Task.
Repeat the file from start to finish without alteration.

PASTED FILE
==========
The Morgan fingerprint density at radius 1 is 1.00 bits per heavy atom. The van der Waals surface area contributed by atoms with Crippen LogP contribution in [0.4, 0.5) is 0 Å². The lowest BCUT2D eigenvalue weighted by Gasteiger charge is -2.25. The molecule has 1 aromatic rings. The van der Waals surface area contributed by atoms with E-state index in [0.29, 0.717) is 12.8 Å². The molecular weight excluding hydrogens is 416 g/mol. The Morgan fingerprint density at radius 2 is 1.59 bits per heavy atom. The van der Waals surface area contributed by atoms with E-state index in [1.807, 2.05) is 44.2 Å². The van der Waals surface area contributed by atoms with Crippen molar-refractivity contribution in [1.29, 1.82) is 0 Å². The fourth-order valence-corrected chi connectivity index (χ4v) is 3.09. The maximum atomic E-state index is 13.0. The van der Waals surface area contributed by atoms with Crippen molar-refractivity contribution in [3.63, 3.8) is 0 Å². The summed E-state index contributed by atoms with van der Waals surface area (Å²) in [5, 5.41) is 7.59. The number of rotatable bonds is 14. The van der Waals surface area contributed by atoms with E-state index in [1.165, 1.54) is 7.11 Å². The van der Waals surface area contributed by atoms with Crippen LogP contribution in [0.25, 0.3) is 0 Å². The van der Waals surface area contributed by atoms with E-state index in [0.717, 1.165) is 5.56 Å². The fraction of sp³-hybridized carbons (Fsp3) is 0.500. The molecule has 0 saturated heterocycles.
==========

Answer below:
The Morgan fingerprint density at radius 1 is 1.00 bits per heavy atom. The van der Waals surface area contributed by atoms with Crippen LogP contribution in [0.4, 0.5) is 0 Å². The lowest BCUT2D eigenvalue weighted by Gasteiger charge is -2.25. The molecule has 1 aromatic rings. The van der Waals surface area contributed by atoms with E-state index in [0.29, 0.717) is 12.8 Å². The molecular weight excluding hydrogens is 416 g/mol. The Morgan fingerprint density at radius 2 is 1.59 bits per heavy atom. The van der Waals surface area contributed by atoms with E-state index in [1.807, 2.05) is 44.2 Å². The van der Waals surface area contributed by atoms with Crippen molar-refractivity contribution in [1.29, 1.82) is 0 Å². The fourth-order valence-corrected chi connectivity index (χ4v) is 3.09. The maximum atomic E-state index is 13.0. The van der Waals surface area contributed by atoms with Crippen molar-refractivity contribution in [3.63, 3.8) is 0 Å². The summed E-state index contributed by atoms with van der Waals surface area (Å²) in [5, 5.41) is 7.59. The number of rotatable bonds is 14. The van der Waals surface area contributed by atoms with E-state index in [1.165, 1.54) is 7.11 Å². The van der Waals surface area contributed by atoms with Crippen LogP contribution in [0.25, 0.3) is 0 Å². The van der Waals surface area contributed by atoms with E-state index in [0.717, 1.165) is 5.56 Å². The fraction of sp³-hybridized carbons (Fsp3) is 0.500. The molecule has 0 saturated heterocycles.